This May, after a poor start, Templeton, 25, became disenchanted when he was dropped from the leadoff spot in the lineup. He was unhappy when his friend Tony Scott was benched and later traded. Just before the strike, Templeton said he was too tired to play day games after night games, but when play resumed, he gave his all for a week. Then he started complaining of knee and ankle injuries, and he slept through a doctor's appointment. Tenace, who was ready to throttle Templeton before the strike, was impressed when he came back. Says Tenace, "He played unbelievably. We said, 'Hey, look at Tempy.' Then all of a sudden, he just went south."
In the past, when Templeton went that away, his agent, Richie Bry, usually issued a written apology. Herzog would have none of that this time. "I want the boy to talk from his heart and tell the people he's going to come back here and bust his butt every day," said Herzog. There is one hopeful sign: Team physician Stan London said Templeton had been "very receptive, almost anxious" to receive psychiatric care. His first evaluation was last Friday, and he was scheduled to be hospitalized on Monday.
In the meantime, many in St. Louis were saying good riddance. A columnist called Templeton a spoiled child, and one headline read CARDS WOULD BE BETTER OFF WITHOUT TEMPLETON. But he does have friends. Ivan McKinney, a high school principal in Santa Ana, Calif., who's known Templeton for many years, said, "I'm not all that surprised, but I'm very disappointed. I'm sick to my stomach about this. Something has got to be wrong. This isn't the young man I knew." McKinney thinks the fact that Templeton's father, Spiavia, who played in the Negro Leagues, is ill, might have something to do with the pressures Templeton is evidently feeling. Jerry Mumphrey, once Templeton's teammate on the Cardinals and now Jackson's teammate on the Yankees, said, "Tempy reacts without thinking of the consequences. Some of the things he's done have been out of frustration. He needs a vote of confidence from everybody."
Things were only a little better last week at Three Rivers Stadium, where Pirate patriarch Willie Stargell hollered to Parker, "We ought to fill this stadium up and then let you go through the stands and whip everybody's ass."
"Yeah," snarled Parker, "and I'd feel a lot better." Indeed, Parker, who led the National League in hitting in 1977 and 1978, could be no deeper in the pits. For a guy who boasts he was the first million-dollar-a-year man (he is in the third year of his $6.7 million, five-year contract), he's not playing up to his bank account, according to the fans, and they are booing him unmercifully.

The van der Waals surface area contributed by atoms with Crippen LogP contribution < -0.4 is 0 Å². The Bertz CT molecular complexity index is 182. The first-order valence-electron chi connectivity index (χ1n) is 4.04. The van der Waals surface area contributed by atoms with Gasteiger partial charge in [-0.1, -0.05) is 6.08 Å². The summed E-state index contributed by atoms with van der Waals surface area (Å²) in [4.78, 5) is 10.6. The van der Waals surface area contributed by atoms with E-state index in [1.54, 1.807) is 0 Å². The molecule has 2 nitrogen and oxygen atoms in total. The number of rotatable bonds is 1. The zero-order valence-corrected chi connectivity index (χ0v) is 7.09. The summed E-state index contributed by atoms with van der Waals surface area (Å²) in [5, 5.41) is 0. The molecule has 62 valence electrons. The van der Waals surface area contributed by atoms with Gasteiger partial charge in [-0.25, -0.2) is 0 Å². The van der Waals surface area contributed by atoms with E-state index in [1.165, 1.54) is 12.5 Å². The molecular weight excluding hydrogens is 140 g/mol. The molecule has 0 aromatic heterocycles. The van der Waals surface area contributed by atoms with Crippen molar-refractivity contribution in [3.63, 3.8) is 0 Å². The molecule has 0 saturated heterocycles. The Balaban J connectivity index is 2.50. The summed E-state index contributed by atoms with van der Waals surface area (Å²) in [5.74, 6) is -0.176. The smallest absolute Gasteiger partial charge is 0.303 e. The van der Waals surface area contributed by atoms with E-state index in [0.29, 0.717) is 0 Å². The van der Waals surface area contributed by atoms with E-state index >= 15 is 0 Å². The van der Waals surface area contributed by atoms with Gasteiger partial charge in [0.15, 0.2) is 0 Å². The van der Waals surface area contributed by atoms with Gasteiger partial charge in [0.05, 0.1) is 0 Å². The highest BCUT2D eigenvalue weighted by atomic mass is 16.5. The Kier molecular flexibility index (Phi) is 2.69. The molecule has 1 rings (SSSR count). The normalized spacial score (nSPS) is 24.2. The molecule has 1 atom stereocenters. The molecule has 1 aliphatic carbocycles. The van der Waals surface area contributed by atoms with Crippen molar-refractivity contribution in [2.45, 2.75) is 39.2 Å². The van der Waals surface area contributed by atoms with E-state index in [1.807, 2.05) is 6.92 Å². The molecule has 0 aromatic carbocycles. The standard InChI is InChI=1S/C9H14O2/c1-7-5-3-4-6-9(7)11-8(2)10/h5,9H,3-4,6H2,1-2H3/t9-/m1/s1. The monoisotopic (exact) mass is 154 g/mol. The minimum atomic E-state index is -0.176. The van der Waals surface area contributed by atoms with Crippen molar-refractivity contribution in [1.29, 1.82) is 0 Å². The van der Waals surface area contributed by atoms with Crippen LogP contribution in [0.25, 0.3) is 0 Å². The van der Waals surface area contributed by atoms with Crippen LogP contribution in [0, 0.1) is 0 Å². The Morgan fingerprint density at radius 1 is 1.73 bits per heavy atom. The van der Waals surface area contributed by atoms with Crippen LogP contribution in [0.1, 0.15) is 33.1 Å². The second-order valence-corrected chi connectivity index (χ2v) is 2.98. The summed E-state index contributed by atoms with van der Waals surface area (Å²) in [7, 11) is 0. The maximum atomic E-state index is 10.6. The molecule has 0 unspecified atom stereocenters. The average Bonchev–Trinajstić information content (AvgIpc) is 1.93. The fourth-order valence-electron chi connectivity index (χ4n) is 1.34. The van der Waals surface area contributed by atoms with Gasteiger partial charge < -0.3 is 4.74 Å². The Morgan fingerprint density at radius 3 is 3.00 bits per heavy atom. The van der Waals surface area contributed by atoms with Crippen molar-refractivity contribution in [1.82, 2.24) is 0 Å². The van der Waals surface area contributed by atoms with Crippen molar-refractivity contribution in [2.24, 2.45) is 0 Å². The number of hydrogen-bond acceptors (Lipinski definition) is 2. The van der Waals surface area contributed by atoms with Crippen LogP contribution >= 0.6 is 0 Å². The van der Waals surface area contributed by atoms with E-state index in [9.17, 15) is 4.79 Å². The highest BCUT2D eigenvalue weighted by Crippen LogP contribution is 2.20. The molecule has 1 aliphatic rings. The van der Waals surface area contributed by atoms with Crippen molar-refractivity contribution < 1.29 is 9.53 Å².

Says teammate Bill Madlock, "So he makes $1 million. Other guys on the team are making $700,000, $800,000, and they don't get treated like he does." True. Ever since Parker signed his contract, before the start of the 1979 season, he has been the target not only of verbal abuse but also of all manner of objects thrown at him from the stands—not in appreciation but in anger—including a small battery, a bat, a bag of bolts and bullets.
In a recent KDKA radio poll of fans, 43 wanted the Pirates to keep him, 42 said trade him. If he's traded—and club Executive Vice-President Pete Peterson says he guesses that "it's getting closer to the point where he wants to be traded"—the fans can take a large measure of the credit, or blame.
Last week in a game against the Dodgers, one in which Parker dropped a fly-ball after making a good, strong run for it, he was at bat in the bottom of the ninth. The Pirates were down by three, with two outs, two on and two strikes on Parker. Playing with an aching and swollen right thumb, he hit a homer to tie the game. The scoreboard flashed TERRIFIC. But the Dodgers went ahead again, and in the bottom of the 11th, with two out and nobody on, Parker came up again. He grounded out to second to end the game—and was booed.
The problem is that Parker talks too much, and too acerbically. He spouts off and tries to intimidate everyone, yet Stargell maintains, "If you could look inside his chest, you'd see a big ol' valentine. But if you look inside his mouth, you see a case of TNT." Parker's demeanor generally comes across as surly. Once, last year, he refused even to tip his cap to fans applauding him for hitting two homers in a game.
Worse, the 6'5" Parker, who, because of the injured thumb, missed five games last week, is fat. He says he isn't, but to those who sit and stare, he looks it. He insists he's only 240, but he won't get on a scale. Whether he is overweight or not, Peterson has talked to him about it. The fans think his weight might be one reason that he's not playing up to their expectations.